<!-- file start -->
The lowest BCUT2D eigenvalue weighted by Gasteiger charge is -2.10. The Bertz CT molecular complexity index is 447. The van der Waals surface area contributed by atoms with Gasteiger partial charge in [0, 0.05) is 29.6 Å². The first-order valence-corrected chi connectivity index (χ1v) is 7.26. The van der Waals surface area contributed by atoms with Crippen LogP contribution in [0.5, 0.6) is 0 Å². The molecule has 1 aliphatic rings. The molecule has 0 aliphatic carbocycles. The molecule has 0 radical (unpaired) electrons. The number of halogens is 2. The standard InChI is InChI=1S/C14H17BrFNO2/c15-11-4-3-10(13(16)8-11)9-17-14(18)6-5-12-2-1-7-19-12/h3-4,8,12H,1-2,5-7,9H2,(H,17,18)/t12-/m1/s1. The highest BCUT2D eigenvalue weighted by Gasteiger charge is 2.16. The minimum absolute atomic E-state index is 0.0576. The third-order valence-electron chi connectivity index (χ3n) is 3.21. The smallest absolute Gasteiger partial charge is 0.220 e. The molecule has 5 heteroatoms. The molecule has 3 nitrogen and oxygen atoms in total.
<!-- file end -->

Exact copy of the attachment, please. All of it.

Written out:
The lowest BCUT2D eigenvalue weighted by Gasteiger charge is -2.10. The Bertz CT molecular complexity index is 447. The van der Waals surface area contributed by atoms with Gasteiger partial charge in [0, 0.05) is 29.6 Å². The first-order valence-corrected chi connectivity index (χ1v) is 7.26. The van der Waals surface area contributed by atoms with Crippen LogP contribution in [0.5, 0.6) is 0 Å². The molecule has 1 aliphatic rings. The molecule has 0 aliphatic carbocycles. The molecule has 0 radical (unpaired) electrons. The number of halogens is 2. The standard InChI is InChI=1S/C14H17BrFNO2/c15-11-4-3-10(13(16)8-11)9-17-14(18)6-5-12-2-1-7-19-12/h3-4,8,12H,1-2,5-7,9H2,(H,17,18)/t12-/m1/s1. The highest BCUT2D eigenvalue weighted by Gasteiger charge is 2.16. The minimum absolute atomic E-state index is 0.0576. The third-order valence-electron chi connectivity index (χ3n) is 3.21. The smallest absolute Gasteiger partial charge is 0.220 e. The molecule has 5 heteroatoms. The molecule has 3 nitrogen and oxygen atoms in total.